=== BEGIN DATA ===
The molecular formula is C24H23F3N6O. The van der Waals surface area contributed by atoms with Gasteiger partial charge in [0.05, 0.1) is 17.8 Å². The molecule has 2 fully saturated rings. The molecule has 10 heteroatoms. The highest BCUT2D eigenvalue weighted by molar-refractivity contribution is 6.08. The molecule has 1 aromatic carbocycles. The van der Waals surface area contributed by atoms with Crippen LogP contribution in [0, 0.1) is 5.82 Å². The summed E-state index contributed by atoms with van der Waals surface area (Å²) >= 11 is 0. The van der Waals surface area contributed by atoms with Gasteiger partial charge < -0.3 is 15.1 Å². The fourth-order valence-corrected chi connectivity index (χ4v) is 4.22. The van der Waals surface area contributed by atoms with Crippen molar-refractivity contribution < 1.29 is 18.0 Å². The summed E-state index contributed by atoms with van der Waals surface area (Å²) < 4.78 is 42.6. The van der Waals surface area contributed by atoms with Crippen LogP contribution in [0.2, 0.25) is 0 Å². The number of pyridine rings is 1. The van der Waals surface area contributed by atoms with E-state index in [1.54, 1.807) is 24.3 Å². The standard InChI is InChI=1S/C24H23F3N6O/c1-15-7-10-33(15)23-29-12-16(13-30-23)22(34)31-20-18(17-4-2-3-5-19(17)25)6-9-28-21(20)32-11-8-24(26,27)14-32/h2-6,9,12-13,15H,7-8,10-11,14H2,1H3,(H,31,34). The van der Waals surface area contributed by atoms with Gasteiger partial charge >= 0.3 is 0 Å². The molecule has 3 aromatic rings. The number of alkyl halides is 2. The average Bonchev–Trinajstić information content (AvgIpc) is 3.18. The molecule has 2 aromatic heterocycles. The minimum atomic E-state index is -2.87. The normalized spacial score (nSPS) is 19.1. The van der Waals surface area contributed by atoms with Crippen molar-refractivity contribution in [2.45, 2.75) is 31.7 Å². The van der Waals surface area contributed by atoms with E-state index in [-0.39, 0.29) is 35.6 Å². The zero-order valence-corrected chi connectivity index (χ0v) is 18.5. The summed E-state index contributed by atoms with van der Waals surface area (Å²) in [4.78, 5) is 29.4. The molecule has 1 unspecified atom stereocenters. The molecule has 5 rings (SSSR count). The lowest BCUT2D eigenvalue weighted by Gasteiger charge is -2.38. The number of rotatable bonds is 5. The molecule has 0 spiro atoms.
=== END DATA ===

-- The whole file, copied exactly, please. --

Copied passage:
The molecular formula is C24H23F3N6O. The van der Waals surface area contributed by atoms with Gasteiger partial charge in [0.05, 0.1) is 17.8 Å². The molecule has 2 fully saturated rings. The molecule has 10 heteroatoms. The highest BCUT2D eigenvalue weighted by molar-refractivity contribution is 6.08. The molecule has 1 aromatic carbocycles. The van der Waals surface area contributed by atoms with Crippen LogP contribution in [0, 0.1) is 5.82 Å². The summed E-state index contributed by atoms with van der Waals surface area (Å²) >= 11 is 0. The van der Waals surface area contributed by atoms with Gasteiger partial charge < -0.3 is 15.1 Å². The fourth-order valence-corrected chi connectivity index (χ4v) is 4.22. The van der Waals surface area contributed by atoms with Crippen molar-refractivity contribution < 1.29 is 18.0 Å². The summed E-state index contributed by atoms with van der Waals surface area (Å²) < 4.78 is 42.6. The van der Waals surface area contributed by atoms with Crippen LogP contribution in [0.2, 0.25) is 0 Å². The number of pyridine rings is 1. The van der Waals surface area contributed by atoms with E-state index in [1.54, 1.807) is 24.3 Å². The standard InChI is InChI=1S/C24H23F3N6O/c1-15-7-10-33(15)23-29-12-16(13-30-23)22(34)31-20-18(17-4-2-3-5-19(17)25)6-9-28-21(20)32-11-8-24(26,27)14-32/h2-6,9,12-13,15H,7-8,10-11,14H2,1H3,(H,31,34). The van der Waals surface area contributed by atoms with Gasteiger partial charge >= 0.3 is 0 Å². The molecule has 3 aromatic rings. The number of alkyl halides is 2. The average Bonchev–Trinajstić information content (AvgIpc) is 3.18. The molecule has 2 aromatic heterocycles. The minimum atomic E-state index is -2.87. The normalized spacial score (nSPS) is 19.1. The van der Waals surface area contributed by atoms with Crippen molar-refractivity contribution in [2.45, 2.75) is 31.7 Å². The van der Waals surface area contributed by atoms with E-state index in [-0.39, 0.29) is 35.6 Å². The zero-order valence-corrected chi connectivity index (χ0v) is 18.5. The summed E-state index contributed by atoms with van der Waals surface area (Å²) in [4.78, 5) is 29.4. The molecule has 1 unspecified atom stereocenters. The molecule has 5 rings (SSSR count). The lowest BCUT2D eigenvalue weighted by Gasteiger charge is -2.38. The number of rotatable bonds is 5. The molecule has 0 spiro atoms.